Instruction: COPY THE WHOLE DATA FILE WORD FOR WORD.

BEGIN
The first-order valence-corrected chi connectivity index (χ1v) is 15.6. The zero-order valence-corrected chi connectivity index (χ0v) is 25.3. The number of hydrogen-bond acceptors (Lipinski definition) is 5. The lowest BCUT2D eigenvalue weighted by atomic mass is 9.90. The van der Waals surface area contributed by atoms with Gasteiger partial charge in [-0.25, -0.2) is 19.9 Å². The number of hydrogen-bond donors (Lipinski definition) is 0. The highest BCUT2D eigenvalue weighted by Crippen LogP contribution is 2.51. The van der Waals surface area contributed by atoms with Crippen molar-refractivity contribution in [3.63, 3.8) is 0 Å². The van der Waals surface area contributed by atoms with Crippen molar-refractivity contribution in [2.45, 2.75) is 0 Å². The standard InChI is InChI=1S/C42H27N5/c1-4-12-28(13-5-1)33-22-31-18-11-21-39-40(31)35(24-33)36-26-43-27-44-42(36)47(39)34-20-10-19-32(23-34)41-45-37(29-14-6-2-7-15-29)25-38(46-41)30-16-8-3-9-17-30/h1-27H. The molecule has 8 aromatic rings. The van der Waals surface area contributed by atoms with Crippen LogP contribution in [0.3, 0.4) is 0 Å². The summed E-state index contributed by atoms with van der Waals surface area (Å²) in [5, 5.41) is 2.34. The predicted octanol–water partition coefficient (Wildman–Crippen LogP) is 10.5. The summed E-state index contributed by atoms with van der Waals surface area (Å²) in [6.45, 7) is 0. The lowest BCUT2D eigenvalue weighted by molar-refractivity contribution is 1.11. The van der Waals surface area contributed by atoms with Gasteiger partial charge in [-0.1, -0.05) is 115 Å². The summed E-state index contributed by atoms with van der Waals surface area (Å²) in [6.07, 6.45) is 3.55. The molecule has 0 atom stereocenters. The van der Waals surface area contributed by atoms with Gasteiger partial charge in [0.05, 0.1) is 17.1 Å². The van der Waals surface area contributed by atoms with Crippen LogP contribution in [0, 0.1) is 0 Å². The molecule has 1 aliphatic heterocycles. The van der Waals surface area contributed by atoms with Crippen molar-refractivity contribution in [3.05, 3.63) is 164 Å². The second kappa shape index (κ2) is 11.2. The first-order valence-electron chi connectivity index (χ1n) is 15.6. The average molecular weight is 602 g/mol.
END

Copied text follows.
The first-order valence-corrected chi connectivity index (χ1v) is 15.6. The zero-order valence-corrected chi connectivity index (χ0v) is 25.3. The number of hydrogen-bond acceptors (Lipinski definition) is 5. The lowest BCUT2D eigenvalue weighted by atomic mass is 9.90. The van der Waals surface area contributed by atoms with Gasteiger partial charge in [-0.25, -0.2) is 19.9 Å². The number of hydrogen-bond donors (Lipinski definition) is 0. The highest BCUT2D eigenvalue weighted by Crippen LogP contribution is 2.51. The van der Waals surface area contributed by atoms with Crippen molar-refractivity contribution in [3.63, 3.8) is 0 Å². The van der Waals surface area contributed by atoms with Crippen molar-refractivity contribution in [2.45, 2.75) is 0 Å². The standard InChI is InChI=1S/C42H27N5/c1-4-12-28(13-5-1)33-22-31-18-11-21-39-40(31)35(24-33)36-26-43-27-44-42(36)47(39)34-20-10-19-32(23-34)41-45-37(29-14-6-2-7-15-29)25-38(46-41)30-16-8-3-9-17-30/h1-27H. The molecule has 8 aromatic rings. The van der Waals surface area contributed by atoms with Crippen LogP contribution in [0.3, 0.4) is 0 Å². The summed E-state index contributed by atoms with van der Waals surface area (Å²) in [5, 5.41) is 2.34. The predicted octanol–water partition coefficient (Wildman–Crippen LogP) is 10.5. The summed E-state index contributed by atoms with van der Waals surface area (Å²) in [6.45, 7) is 0. The lowest BCUT2D eigenvalue weighted by molar-refractivity contribution is 1.11. The van der Waals surface area contributed by atoms with Gasteiger partial charge in [-0.1, -0.05) is 115 Å². The summed E-state index contributed by atoms with van der Waals surface area (Å²) in [6.07, 6.45) is 3.55. The molecule has 0 atom stereocenters. The van der Waals surface area contributed by atoms with Gasteiger partial charge in [0.05, 0.1) is 17.1 Å². The van der Waals surface area contributed by atoms with Crippen LogP contribution in [0, 0.1) is 0 Å². The molecule has 1 aliphatic heterocycles. The van der Waals surface area contributed by atoms with Crippen molar-refractivity contribution in [3.05, 3.63) is 164 Å². The second kappa shape index (κ2) is 11.2. The first-order valence-electron chi connectivity index (χ1n) is 15.6. The average molecular weight is 602 g/mol.